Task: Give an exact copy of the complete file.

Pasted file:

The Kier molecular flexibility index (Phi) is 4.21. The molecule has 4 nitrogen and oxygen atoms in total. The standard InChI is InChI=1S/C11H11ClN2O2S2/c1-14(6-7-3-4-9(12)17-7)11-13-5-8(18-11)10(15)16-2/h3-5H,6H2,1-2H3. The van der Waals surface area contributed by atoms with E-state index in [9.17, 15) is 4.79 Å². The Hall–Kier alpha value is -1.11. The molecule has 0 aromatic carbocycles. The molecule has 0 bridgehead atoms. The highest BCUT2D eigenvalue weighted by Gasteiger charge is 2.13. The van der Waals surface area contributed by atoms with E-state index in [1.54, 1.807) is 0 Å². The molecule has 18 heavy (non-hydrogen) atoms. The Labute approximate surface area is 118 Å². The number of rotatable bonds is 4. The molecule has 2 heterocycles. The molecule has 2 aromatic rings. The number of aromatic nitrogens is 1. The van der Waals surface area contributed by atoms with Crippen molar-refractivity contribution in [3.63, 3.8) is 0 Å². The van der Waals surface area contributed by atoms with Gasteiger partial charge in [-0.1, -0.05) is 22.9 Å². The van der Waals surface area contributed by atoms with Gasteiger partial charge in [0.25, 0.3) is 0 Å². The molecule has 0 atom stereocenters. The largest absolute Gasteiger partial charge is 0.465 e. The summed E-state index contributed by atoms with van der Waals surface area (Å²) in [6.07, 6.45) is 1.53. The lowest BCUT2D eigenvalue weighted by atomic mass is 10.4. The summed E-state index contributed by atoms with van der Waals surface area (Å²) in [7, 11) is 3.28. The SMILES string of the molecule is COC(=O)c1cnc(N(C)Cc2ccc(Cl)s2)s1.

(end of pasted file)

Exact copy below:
The Kier molecular flexibility index (Phi) is 4.21. The molecule has 4 nitrogen and oxygen atoms in total. The standard InChI is InChI=1S/C11H11ClN2O2S2/c1-14(6-7-3-4-9(12)17-7)11-13-5-8(18-11)10(15)16-2/h3-5H,6H2,1-2H3. The van der Waals surface area contributed by atoms with E-state index in [9.17, 15) is 4.79 Å². The Hall–Kier alpha value is -1.11. The molecule has 0 aromatic carbocycles. The molecule has 0 bridgehead atoms. The highest BCUT2D eigenvalue weighted by Gasteiger charge is 2.13. The van der Waals surface area contributed by atoms with E-state index in [1.54, 1.807) is 0 Å². The molecule has 18 heavy (non-hydrogen) atoms. The Labute approximate surface area is 118 Å². The number of rotatable bonds is 4. The molecule has 2 heterocycles. The molecule has 2 aromatic rings. The number of aromatic nitrogens is 1. The van der Waals surface area contributed by atoms with Crippen molar-refractivity contribution in [3.63, 3.8) is 0 Å². The van der Waals surface area contributed by atoms with Gasteiger partial charge in [-0.1, -0.05) is 22.9 Å². The van der Waals surface area contributed by atoms with Gasteiger partial charge in [0.25, 0.3) is 0 Å². The molecule has 0 atom stereocenters. The largest absolute Gasteiger partial charge is 0.465 e. The summed E-state index contributed by atoms with van der Waals surface area (Å²) in [6.07, 6.45) is 1.53. The lowest BCUT2D eigenvalue weighted by atomic mass is 10.4. The summed E-state index contributed by atoms with van der Waals surface area (Å²) in [7, 11) is 3.28. The SMILES string of the molecule is COC(=O)c1cnc(N(C)Cc2ccc(Cl)s2)s1.